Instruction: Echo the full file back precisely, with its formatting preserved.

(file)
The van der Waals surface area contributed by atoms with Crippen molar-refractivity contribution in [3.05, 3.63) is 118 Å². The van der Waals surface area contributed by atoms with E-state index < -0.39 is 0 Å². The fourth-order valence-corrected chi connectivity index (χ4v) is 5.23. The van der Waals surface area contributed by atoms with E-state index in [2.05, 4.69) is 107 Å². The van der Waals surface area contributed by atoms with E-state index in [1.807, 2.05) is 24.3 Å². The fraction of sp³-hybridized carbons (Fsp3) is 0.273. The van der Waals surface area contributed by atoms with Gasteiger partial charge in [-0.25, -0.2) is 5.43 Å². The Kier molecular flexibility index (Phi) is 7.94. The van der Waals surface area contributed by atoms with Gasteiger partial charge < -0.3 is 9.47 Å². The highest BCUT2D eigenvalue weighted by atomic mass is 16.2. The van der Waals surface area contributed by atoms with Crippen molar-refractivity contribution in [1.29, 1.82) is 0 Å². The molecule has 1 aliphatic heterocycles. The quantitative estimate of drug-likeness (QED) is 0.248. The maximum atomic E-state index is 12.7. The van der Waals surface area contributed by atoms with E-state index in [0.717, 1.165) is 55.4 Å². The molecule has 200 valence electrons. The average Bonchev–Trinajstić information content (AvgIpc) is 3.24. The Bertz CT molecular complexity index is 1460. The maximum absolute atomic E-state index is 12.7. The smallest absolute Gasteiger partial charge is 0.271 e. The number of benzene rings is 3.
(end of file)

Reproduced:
The van der Waals surface area contributed by atoms with Crippen molar-refractivity contribution in [3.05, 3.63) is 118 Å². The van der Waals surface area contributed by atoms with E-state index < -0.39 is 0 Å². The fourth-order valence-corrected chi connectivity index (χ4v) is 5.23. The van der Waals surface area contributed by atoms with E-state index in [2.05, 4.69) is 107 Å². The van der Waals surface area contributed by atoms with E-state index in [1.807, 2.05) is 24.3 Å². The fraction of sp³-hybridized carbons (Fsp3) is 0.273. The van der Waals surface area contributed by atoms with Gasteiger partial charge in [-0.25, -0.2) is 5.43 Å². The Kier molecular flexibility index (Phi) is 7.94. The van der Waals surface area contributed by atoms with Gasteiger partial charge < -0.3 is 9.47 Å². The highest BCUT2D eigenvalue weighted by atomic mass is 16.2. The van der Waals surface area contributed by atoms with Crippen molar-refractivity contribution in [1.29, 1.82) is 0 Å². The molecule has 1 aliphatic heterocycles. The quantitative estimate of drug-likeness (QED) is 0.248. The maximum atomic E-state index is 12.7. The van der Waals surface area contributed by atoms with E-state index in [0.717, 1.165) is 55.4 Å². The molecule has 200 valence electrons. The average Bonchev–Trinajstić information content (AvgIpc) is 3.24. The Bertz CT molecular complexity index is 1460. The maximum absolute atomic E-state index is 12.7. The smallest absolute Gasteiger partial charge is 0.271 e. The number of benzene rings is 3.